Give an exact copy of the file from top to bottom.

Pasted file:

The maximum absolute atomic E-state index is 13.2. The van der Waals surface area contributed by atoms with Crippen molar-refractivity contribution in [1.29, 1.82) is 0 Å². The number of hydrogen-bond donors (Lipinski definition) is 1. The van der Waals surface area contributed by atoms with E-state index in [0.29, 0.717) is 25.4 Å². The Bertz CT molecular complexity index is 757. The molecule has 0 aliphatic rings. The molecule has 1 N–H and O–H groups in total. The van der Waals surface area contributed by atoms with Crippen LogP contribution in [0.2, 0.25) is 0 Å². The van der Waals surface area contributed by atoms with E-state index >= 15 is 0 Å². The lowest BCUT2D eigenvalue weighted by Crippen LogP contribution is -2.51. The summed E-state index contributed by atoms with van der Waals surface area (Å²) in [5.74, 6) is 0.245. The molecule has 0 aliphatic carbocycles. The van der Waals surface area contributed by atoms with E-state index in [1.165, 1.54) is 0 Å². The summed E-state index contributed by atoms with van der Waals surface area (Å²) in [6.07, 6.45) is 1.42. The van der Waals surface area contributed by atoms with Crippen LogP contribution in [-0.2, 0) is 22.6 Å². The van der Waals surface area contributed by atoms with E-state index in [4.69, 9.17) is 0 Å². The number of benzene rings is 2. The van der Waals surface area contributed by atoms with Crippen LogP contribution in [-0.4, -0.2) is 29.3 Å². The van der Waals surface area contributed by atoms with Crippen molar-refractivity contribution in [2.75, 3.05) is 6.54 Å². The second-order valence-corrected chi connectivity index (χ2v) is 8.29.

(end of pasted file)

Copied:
The maximum absolute atomic E-state index is 13.2. The van der Waals surface area contributed by atoms with Crippen molar-refractivity contribution in [1.29, 1.82) is 0 Å². The number of hydrogen-bond donors (Lipinski definition) is 1. The van der Waals surface area contributed by atoms with E-state index in [0.29, 0.717) is 25.4 Å². The Bertz CT molecular complexity index is 757. The molecule has 0 aliphatic rings. The molecule has 1 N–H and O–H groups in total. The van der Waals surface area contributed by atoms with Crippen LogP contribution in [0.2, 0.25) is 0 Å². The van der Waals surface area contributed by atoms with E-state index >= 15 is 0 Å². The lowest BCUT2D eigenvalue weighted by Crippen LogP contribution is -2.51. The summed E-state index contributed by atoms with van der Waals surface area (Å²) in [5.74, 6) is 0.245. The molecule has 0 aliphatic carbocycles. The van der Waals surface area contributed by atoms with E-state index in [1.165, 1.54) is 0 Å². The summed E-state index contributed by atoms with van der Waals surface area (Å²) in [6.07, 6.45) is 1.42. The van der Waals surface area contributed by atoms with Crippen LogP contribution in [-0.2, 0) is 22.6 Å². The van der Waals surface area contributed by atoms with E-state index in [4.69, 9.17) is 0 Å². The number of benzene rings is 2. The van der Waals surface area contributed by atoms with Crippen LogP contribution in [-0.4, -0.2) is 29.3 Å². The van der Waals surface area contributed by atoms with Crippen molar-refractivity contribution in [2.75, 3.05) is 6.54 Å². The second-order valence-corrected chi connectivity index (χ2v) is 8.29.